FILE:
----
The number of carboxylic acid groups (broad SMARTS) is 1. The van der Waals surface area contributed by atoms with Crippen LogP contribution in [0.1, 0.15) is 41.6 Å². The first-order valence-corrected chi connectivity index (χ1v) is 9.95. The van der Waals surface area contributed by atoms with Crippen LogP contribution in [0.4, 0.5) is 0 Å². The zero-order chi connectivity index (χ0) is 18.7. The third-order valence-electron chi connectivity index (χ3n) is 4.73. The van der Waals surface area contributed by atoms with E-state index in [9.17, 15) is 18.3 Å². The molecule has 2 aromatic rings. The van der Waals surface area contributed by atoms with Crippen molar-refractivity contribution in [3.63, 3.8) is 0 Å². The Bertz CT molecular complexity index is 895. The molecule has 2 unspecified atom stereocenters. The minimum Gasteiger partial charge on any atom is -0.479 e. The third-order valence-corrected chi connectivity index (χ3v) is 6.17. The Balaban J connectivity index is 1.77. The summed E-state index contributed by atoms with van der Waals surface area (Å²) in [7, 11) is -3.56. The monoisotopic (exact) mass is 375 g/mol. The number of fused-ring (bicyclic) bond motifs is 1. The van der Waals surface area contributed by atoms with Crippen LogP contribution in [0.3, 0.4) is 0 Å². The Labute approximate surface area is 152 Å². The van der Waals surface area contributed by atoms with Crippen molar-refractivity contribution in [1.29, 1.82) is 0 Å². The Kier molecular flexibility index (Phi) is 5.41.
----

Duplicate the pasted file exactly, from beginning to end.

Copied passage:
The number of carboxylic acid groups (broad SMARTS) is 1. The van der Waals surface area contributed by atoms with Crippen LogP contribution in [0.1, 0.15) is 41.6 Å². The first-order valence-corrected chi connectivity index (χ1v) is 9.95. The van der Waals surface area contributed by atoms with Crippen LogP contribution in [0.4, 0.5) is 0 Å². The zero-order chi connectivity index (χ0) is 18.7. The third-order valence-electron chi connectivity index (χ3n) is 4.73. The van der Waals surface area contributed by atoms with E-state index in [9.17, 15) is 18.3 Å². The molecule has 2 aromatic rings. The van der Waals surface area contributed by atoms with Crippen molar-refractivity contribution in [3.63, 3.8) is 0 Å². The Bertz CT molecular complexity index is 895. The molecule has 2 unspecified atom stereocenters. The minimum Gasteiger partial charge on any atom is -0.479 e. The third-order valence-corrected chi connectivity index (χ3v) is 6.17. The Balaban J connectivity index is 1.77. The summed E-state index contributed by atoms with van der Waals surface area (Å²) in [7, 11) is -3.56. The monoisotopic (exact) mass is 375 g/mol. The number of fused-ring (bicyclic) bond motifs is 1. The van der Waals surface area contributed by atoms with Crippen LogP contribution in [0.3, 0.4) is 0 Å². The Labute approximate surface area is 152 Å². The van der Waals surface area contributed by atoms with Crippen molar-refractivity contribution in [1.29, 1.82) is 0 Å². The Kier molecular flexibility index (Phi) is 5.41.